- Paperback: 384 pages
- Publisher: Orbit; New Ed edition (24 Oct. 2002)
- Language: English
- ISBN-10: 1841491098
- ISBN-13: 978-1841491097
- Product Dimensions: 10.7 x 2.3 x 17.7 cm
- Average Customer Review: 4.1 out of 5 stars See all reviews (12 customer reviews)
- Amazon Bestsellers Rank: 400,801 in Books (See Top 100 in Books)
Dark Light: Engines of Light Book 2 Paperback – 24 Oct 2002
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A modern-day George Orwell (SFX)
A hectic ride, through slaloms of audacious complexity, irreverent ingenuity and paradox as purposeful as it is playful (GUARDIAN)
* Following on from COSMONAUT KEEP, which was shortlisted for the 2002 Hugo Award, this is the second book in the dazzling new space opera series by one of SF's most exciting new authors.See all Product description
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Top Customer Reviews
The alternating timelines of Cosmanaut Keep have been dispensed with in favour of a linnear narrative which may make for easier reading for some. Criticism has been leveled at MacLeod in the past for the alternate political views expressed in his novels, while they are still present in Dark Light they are much less overt and are presented alongside many of the philosophical arguments behind those political systems, which is not nearly as dry as it sounds (what, you expected New Labour, Blair, Brown et al to get you to the stars?).
I should also make it clear that the naming of a heretical anthropologist in the novel had nothing to do with me but the honour was bought in an auction at a SF convention by Guy Dawson and not myself (More's the pity!).
I find it increasingly perplexing that Macleod continues to be nominated for the Clark prize and continually fails to win, especially as he seems to have developed a corollary to Clarks law that states if any sufficently advanced technology is indistiguisable from magic then the holder of the technology is probably ripe for worship from any lesser civilization.
As an author MacLeod has always been and continues to be very good value in all respects and Dark Light is no exception...
Especially fascinating is MacLeod's concept of the Gods and their relationship with humanity. Not highly recommended to extreme conservative religionists.
I did find myself mired down a couple of times in the political dissertations. However, MacLeod basically tells a good story. How good a story it is depends, I suppose, on the concluding book in the series. But these first two are interesting enough and I'm getting to better like the characters, and so I will be reading the final installment.
it's much improved over Cosmonaut Keep. the main charaters are much more active, and i love the way the sections from the POV of the 200+ year old Matt Cairns are all written in the present tense - it gives a very strong sense of a man out of time.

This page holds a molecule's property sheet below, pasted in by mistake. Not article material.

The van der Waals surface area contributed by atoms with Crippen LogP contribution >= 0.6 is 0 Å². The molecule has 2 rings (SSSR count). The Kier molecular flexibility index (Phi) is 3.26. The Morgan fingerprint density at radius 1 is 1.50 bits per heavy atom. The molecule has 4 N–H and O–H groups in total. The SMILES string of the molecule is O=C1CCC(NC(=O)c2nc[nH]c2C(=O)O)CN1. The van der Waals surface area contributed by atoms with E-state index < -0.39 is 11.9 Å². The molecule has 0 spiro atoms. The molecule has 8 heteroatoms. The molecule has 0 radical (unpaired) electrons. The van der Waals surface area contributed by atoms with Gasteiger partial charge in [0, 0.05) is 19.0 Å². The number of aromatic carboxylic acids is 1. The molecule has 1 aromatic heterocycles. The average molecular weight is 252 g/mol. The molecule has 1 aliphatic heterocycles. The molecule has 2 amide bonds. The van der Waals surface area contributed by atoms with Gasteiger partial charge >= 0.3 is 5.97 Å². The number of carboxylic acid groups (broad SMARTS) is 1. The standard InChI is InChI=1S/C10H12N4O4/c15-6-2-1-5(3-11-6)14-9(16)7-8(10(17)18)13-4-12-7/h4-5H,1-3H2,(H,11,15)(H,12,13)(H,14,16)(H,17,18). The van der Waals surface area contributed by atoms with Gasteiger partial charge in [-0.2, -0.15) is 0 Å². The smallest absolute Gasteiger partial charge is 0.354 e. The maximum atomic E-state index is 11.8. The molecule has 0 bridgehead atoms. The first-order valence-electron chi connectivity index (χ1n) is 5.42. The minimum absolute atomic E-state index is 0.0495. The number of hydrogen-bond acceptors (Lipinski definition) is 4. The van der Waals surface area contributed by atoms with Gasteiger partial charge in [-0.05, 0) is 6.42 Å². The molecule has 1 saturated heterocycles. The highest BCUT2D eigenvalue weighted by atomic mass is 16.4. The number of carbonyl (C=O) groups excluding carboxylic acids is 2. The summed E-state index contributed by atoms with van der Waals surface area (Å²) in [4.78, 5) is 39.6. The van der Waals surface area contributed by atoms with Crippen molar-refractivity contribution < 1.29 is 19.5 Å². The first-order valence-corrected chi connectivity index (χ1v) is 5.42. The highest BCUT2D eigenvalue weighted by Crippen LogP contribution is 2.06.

the politics in the book is very academic (and a bit dated), but interesting nonetheless. the idea of political systems as technology that can be introduced with just as potent effect as internal combustion deserves exploration; it's a shame that many people will turn their noses up at it because it doesn't gel with their own views.
so, not quite five stars; the eulogising of the "heathens" rings quite false, it would have been more convincing if a more balanced picture of their society was portayed. also i thought it was implausible that there should be such racial tension between humans, and yet little evident between different species. still, those are pretty minor considerations in a good book.
It's typically Ken MacLeod - particularly the way that a grass-roots trade union movement can solve all intergalactic-strife. This time he takes an interesting slant on gender politics too.
It works well as a stand-alone novel, although I think Cosmonaut Keep preserves its novelty better if read first. I'm certainly looking forward to Engine City.
Dark Light does follow on directly from Cosmonaut Keep, but it also stands as a novel in its own right - you could read it on its own, but it's a lot more fun to have read Cosmonaut Keep first - with Matt Cairns again centre stage, but this time perhaps even more out of his depth than he was first time around, trying to find his way among the plottings of various human groups on the world of Croatan, while also attempting to take the Bright Star into space to communicate with the 'gods' and find an answer as to why the Second Sphere exists in the first place.
Dark Light still has the political element that has helped to distibguish Macleod from so many of his contemporaries, but it's coupled with a striking narrative and an engaging plot, which makes this definitely worth reading and I, for one, can't wait for the final part - Engine City.
Most Recent Customer Reviews
Difficult read to maintain some interesting ideas but a little too convoluted not as good as Engineer CityPublished 19 months ago by Michael Wakefield
Lots of solid MacLeod standards here - different levels of cultural development rubbing up against one another, powerful traders, some meaty paranoia about the intentions of the... Read morePublished on 7 Nov. 2013 by Andrew Bannister
"Dark Light" is a compellingly readable sequel to "Cosmonaut Keep" in Ken MacLeod's "The Engines of Light" space opera science fiction series of novels, reaffirming his status as... Read morePublished on 11 Jan. 2013 by John Kwok
The second part of a trilogy always has an difficult task - most of the concepts aren't entirely new, but the story can't be bought to an end either. Read morePublished on 9 Mar. 2003 by TG
I don't remember him using the present tense for description and narrative in his other books, but his use in this book I found both destracting and annoying. Read morePublished on 3 Feb. 2002